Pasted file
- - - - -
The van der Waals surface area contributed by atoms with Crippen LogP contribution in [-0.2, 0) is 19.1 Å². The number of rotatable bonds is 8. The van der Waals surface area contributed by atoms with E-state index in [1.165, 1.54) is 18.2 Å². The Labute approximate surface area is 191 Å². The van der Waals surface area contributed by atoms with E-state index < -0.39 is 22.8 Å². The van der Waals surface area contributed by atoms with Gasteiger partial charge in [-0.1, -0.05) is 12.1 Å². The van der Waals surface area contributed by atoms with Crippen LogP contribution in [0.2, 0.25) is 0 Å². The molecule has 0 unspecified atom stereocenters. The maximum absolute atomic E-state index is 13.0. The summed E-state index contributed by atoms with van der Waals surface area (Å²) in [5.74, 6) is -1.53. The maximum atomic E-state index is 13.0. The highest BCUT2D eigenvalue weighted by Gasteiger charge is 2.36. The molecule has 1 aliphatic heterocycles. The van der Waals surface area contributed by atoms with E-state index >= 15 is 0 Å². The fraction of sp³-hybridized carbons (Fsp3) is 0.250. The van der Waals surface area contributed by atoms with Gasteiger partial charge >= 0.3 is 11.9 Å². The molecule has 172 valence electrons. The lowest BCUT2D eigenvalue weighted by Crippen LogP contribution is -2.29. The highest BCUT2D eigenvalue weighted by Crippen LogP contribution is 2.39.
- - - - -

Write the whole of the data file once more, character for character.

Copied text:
The van der Waals surface area contributed by atoms with Crippen LogP contribution in [-0.2, 0) is 19.1 Å². The number of rotatable bonds is 8. The van der Waals surface area contributed by atoms with E-state index in [1.165, 1.54) is 18.2 Å². The Labute approximate surface area is 191 Å². The van der Waals surface area contributed by atoms with E-state index < -0.39 is 22.8 Å². The van der Waals surface area contributed by atoms with Gasteiger partial charge in [-0.1, -0.05) is 12.1 Å². The van der Waals surface area contributed by atoms with Crippen LogP contribution in [0.2, 0.25) is 0 Å². The molecule has 0 unspecified atom stereocenters. The maximum absolute atomic E-state index is 13.0. The summed E-state index contributed by atoms with van der Waals surface area (Å²) in [5.74, 6) is -1.53. The maximum atomic E-state index is 13.0. The highest BCUT2D eigenvalue weighted by Gasteiger charge is 2.36. The molecule has 1 aliphatic heterocycles. The van der Waals surface area contributed by atoms with E-state index >= 15 is 0 Å². The fraction of sp³-hybridized carbons (Fsp3) is 0.250. The van der Waals surface area contributed by atoms with Gasteiger partial charge >= 0.3 is 11.9 Å². The molecule has 172 valence electrons. The lowest BCUT2D eigenvalue weighted by Crippen LogP contribution is -2.29. The highest BCUT2D eigenvalue weighted by Crippen LogP contribution is 2.39.